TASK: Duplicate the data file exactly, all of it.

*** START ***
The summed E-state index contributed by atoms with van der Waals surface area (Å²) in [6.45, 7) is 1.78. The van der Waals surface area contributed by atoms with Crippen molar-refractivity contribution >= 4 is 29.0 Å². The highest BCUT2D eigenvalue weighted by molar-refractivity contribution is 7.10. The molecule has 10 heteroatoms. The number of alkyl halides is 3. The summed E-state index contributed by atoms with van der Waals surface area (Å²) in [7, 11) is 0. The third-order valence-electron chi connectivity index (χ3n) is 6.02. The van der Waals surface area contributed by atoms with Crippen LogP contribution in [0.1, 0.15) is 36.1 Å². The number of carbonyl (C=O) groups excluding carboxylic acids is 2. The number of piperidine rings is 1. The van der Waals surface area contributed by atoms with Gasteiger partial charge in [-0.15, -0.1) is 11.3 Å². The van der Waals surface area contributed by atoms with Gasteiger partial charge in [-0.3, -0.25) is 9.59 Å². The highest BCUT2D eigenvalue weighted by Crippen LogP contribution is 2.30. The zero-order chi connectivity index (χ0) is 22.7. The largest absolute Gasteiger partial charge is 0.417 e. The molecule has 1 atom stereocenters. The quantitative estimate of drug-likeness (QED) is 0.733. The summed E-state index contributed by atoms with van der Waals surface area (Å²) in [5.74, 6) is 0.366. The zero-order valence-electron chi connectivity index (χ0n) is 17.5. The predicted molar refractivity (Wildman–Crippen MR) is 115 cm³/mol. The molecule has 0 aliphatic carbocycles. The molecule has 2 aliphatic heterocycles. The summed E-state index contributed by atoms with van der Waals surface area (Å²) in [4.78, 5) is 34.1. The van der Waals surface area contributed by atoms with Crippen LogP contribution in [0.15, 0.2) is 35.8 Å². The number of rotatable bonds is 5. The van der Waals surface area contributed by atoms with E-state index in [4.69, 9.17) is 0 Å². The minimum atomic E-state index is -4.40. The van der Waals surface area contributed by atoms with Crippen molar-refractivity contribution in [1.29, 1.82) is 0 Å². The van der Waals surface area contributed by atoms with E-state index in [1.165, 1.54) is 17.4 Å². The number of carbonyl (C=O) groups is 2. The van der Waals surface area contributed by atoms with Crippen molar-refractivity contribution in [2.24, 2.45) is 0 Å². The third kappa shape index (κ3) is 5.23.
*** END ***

The summed E-state index contributed by atoms with van der Waals surface area (Å²) in [6.45, 7) is 1.78. The van der Waals surface area contributed by atoms with Crippen molar-refractivity contribution >= 4 is 29.0 Å². The highest BCUT2D eigenvalue weighted by molar-refractivity contribution is 7.10. The molecule has 10 heteroatoms. The number of alkyl halides is 3. The summed E-state index contributed by atoms with van der Waals surface area (Å²) in [7, 11) is 0. The third-order valence-electron chi connectivity index (χ3n) is 6.02. The van der Waals surface area contributed by atoms with Crippen LogP contribution in [0.1, 0.15) is 36.1 Å². The number of carbonyl (C=O) groups excluding carboxylic acids is 2. The number of piperidine rings is 1. The van der Waals surface area contributed by atoms with Gasteiger partial charge in [-0.15, -0.1) is 11.3 Å². The van der Waals surface area contributed by atoms with Gasteiger partial charge in [-0.3, -0.25) is 9.59 Å². The highest BCUT2D eigenvalue weighted by Crippen LogP contribution is 2.30. The zero-order chi connectivity index (χ0) is 22.7. The largest absolute Gasteiger partial charge is 0.417 e. The molecule has 1 atom stereocenters. The quantitative estimate of drug-likeness (QED) is 0.733. The summed E-state index contributed by atoms with van der Waals surface area (Å²) in [5.74, 6) is 0.366. The zero-order valence-electron chi connectivity index (χ0n) is 17.5. The predicted molar refractivity (Wildman–Crippen MR) is 115 cm³/mol. The molecule has 0 aliphatic carbocycles. The molecule has 2 aliphatic heterocycles. The summed E-state index contributed by atoms with van der Waals surface area (Å²) in [4.78, 5) is 34.1. The van der Waals surface area contributed by atoms with Crippen LogP contribution in [0.15, 0.2) is 35.8 Å². The number of rotatable bonds is 5. The van der Waals surface area contributed by atoms with E-state index in [4.69, 9.17) is 0 Å². The minimum atomic E-state index is -4.40. The van der Waals surface area contributed by atoms with Crippen molar-refractivity contribution in [1.29, 1.82) is 0 Å². The van der Waals surface area contributed by atoms with E-state index in [1.165, 1.54) is 17.4 Å². The number of carbonyl (C=O) groups is 2. The van der Waals surface area contributed by atoms with Crippen molar-refractivity contribution in [2.24, 2.45) is 0 Å². The third kappa shape index (κ3) is 5.23.